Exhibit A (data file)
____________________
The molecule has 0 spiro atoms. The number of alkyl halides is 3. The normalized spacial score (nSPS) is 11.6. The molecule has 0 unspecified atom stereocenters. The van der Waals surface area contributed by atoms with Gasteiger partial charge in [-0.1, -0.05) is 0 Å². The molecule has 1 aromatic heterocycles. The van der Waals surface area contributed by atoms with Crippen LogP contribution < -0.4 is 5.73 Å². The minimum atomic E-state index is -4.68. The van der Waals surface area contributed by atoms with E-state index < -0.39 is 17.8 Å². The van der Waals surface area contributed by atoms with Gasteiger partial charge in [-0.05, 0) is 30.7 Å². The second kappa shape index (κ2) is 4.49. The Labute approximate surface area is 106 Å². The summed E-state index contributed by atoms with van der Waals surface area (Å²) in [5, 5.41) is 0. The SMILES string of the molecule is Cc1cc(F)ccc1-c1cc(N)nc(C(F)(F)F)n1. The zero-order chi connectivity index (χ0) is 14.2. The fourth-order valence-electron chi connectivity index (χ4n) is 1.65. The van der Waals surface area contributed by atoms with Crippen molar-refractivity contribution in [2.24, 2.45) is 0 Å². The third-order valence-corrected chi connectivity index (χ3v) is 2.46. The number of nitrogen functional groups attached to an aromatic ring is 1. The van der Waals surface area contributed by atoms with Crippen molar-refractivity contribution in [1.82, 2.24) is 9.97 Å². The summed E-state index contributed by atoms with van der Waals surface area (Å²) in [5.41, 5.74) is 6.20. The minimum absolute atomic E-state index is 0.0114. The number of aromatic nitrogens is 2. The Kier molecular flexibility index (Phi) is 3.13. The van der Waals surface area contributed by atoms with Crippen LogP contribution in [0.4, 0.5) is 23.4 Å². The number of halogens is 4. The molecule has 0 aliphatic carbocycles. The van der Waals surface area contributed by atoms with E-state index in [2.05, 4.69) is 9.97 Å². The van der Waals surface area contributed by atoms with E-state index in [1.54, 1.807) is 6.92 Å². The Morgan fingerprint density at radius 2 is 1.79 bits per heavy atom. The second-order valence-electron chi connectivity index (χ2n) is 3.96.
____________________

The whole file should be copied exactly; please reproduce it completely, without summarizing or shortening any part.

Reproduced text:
The molecule has 0 spiro atoms. The number of alkyl halides is 3. The normalized spacial score (nSPS) is 11.6. The molecule has 0 unspecified atom stereocenters. The van der Waals surface area contributed by atoms with Gasteiger partial charge in [-0.1, -0.05) is 0 Å². The molecule has 1 aromatic heterocycles. The van der Waals surface area contributed by atoms with Crippen LogP contribution < -0.4 is 5.73 Å². The minimum atomic E-state index is -4.68. The van der Waals surface area contributed by atoms with E-state index < -0.39 is 17.8 Å². The van der Waals surface area contributed by atoms with Gasteiger partial charge in [-0.05, 0) is 30.7 Å². The second kappa shape index (κ2) is 4.49. The Labute approximate surface area is 106 Å². The summed E-state index contributed by atoms with van der Waals surface area (Å²) in [5, 5.41) is 0. The SMILES string of the molecule is Cc1cc(F)ccc1-c1cc(N)nc(C(F)(F)F)n1. The zero-order chi connectivity index (χ0) is 14.2. The fourth-order valence-electron chi connectivity index (χ4n) is 1.65. The van der Waals surface area contributed by atoms with Crippen molar-refractivity contribution in [2.24, 2.45) is 0 Å². The third-order valence-corrected chi connectivity index (χ3v) is 2.46. The number of nitrogen functional groups attached to an aromatic ring is 1. The van der Waals surface area contributed by atoms with Crippen molar-refractivity contribution in [1.82, 2.24) is 9.97 Å². The summed E-state index contributed by atoms with van der Waals surface area (Å²) in [5.41, 5.74) is 6.20. The minimum absolute atomic E-state index is 0.0114. The number of aromatic nitrogens is 2. The Kier molecular flexibility index (Phi) is 3.13. The van der Waals surface area contributed by atoms with Crippen LogP contribution in [0.4, 0.5) is 23.4 Å². The number of halogens is 4. The molecule has 0 aliphatic carbocycles. The van der Waals surface area contributed by atoms with E-state index in [2.05, 4.69) is 9.97 Å². The van der Waals surface area contributed by atoms with E-state index in [1.54, 1.807) is 6.92 Å². The Morgan fingerprint density at radius 2 is 1.79 bits per heavy atom. The second-order valence-electron chi connectivity index (χ2n) is 3.96.